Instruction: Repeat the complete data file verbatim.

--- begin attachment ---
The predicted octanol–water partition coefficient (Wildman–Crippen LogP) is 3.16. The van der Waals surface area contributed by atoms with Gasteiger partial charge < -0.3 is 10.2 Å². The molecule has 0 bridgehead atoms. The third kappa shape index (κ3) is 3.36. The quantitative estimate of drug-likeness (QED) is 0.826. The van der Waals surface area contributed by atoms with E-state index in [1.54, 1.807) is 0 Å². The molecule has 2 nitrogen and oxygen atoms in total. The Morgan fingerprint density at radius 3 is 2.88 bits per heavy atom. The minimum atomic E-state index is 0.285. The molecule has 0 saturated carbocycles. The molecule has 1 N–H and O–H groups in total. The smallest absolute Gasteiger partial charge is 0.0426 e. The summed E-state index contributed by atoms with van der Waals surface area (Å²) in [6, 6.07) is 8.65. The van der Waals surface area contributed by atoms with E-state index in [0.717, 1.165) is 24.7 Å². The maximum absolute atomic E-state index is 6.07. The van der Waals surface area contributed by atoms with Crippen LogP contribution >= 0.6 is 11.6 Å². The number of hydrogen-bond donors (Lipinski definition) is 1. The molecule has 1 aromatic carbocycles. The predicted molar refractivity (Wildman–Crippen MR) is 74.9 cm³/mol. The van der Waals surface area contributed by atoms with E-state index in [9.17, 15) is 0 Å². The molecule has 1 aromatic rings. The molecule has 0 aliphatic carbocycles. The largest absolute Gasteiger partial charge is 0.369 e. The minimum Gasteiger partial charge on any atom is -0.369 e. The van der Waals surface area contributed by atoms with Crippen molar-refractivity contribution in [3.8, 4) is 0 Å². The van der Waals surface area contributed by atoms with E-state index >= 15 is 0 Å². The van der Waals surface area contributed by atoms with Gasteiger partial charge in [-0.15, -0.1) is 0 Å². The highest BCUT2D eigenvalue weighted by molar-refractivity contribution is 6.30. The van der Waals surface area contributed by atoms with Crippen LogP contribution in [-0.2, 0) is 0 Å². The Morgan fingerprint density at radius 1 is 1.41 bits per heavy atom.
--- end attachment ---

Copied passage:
The predicted octanol–water partition coefficient (Wildman–Crippen LogP) is 3.16. The van der Waals surface area contributed by atoms with Gasteiger partial charge < -0.3 is 10.2 Å². The molecule has 0 bridgehead atoms. The third kappa shape index (κ3) is 3.36. The quantitative estimate of drug-likeness (QED) is 0.826. The van der Waals surface area contributed by atoms with E-state index in [1.54, 1.807) is 0 Å². The molecule has 2 nitrogen and oxygen atoms in total. The Morgan fingerprint density at radius 3 is 2.88 bits per heavy atom. The minimum atomic E-state index is 0.285. The molecule has 0 saturated carbocycles. The molecule has 1 N–H and O–H groups in total. The smallest absolute Gasteiger partial charge is 0.0426 e. The summed E-state index contributed by atoms with van der Waals surface area (Å²) in [6, 6.07) is 8.65. The van der Waals surface area contributed by atoms with E-state index in [0.717, 1.165) is 24.7 Å². The maximum absolute atomic E-state index is 6.07. The van der Waals surface area contributed by atoms with Crippen LogP contribution >= 0.6 is 11.6 Å². The number of hydrogen-bond donors (Lipinski definition) is 1. The molecule has 1 aromatic carbocycles. The predicted molar refractivity (Wildman–Crippen MR) is 74.9 cm³/mol. The van der Waals surface area contributed by atoms with E-state index in [9.17, 15) is 0 Å². The molecule has 1 aromatic rings. The molecule has 0 aliphatic carbocycles. The largest absolute Gasteiger partial charge is 0.369 e. The minimum Gasteiger partial charge on any atom is -0.369 e. The van der Waals surface area contributed by atoms with Crippen molar-refractivity contribution in [3.8, 4) is 0 Å². The van der Waals surface area contributed by atoms with E-state index >= 15 is 0 Å². The van der Waals surface area contributed by atoms with Gasteiger partial charge in [-0.15, -0.1) is 0 Å². The highest BCUT2D eigenvalue weighted by molar-refractivity contribution is 6.30. The van der Waals surface area contributed by atoms with Crippen LogP contribution in [-0.2, 0) is 0 Å². The Morgan fingerprint density at radius 1 is 1.41 bits per heavy atom.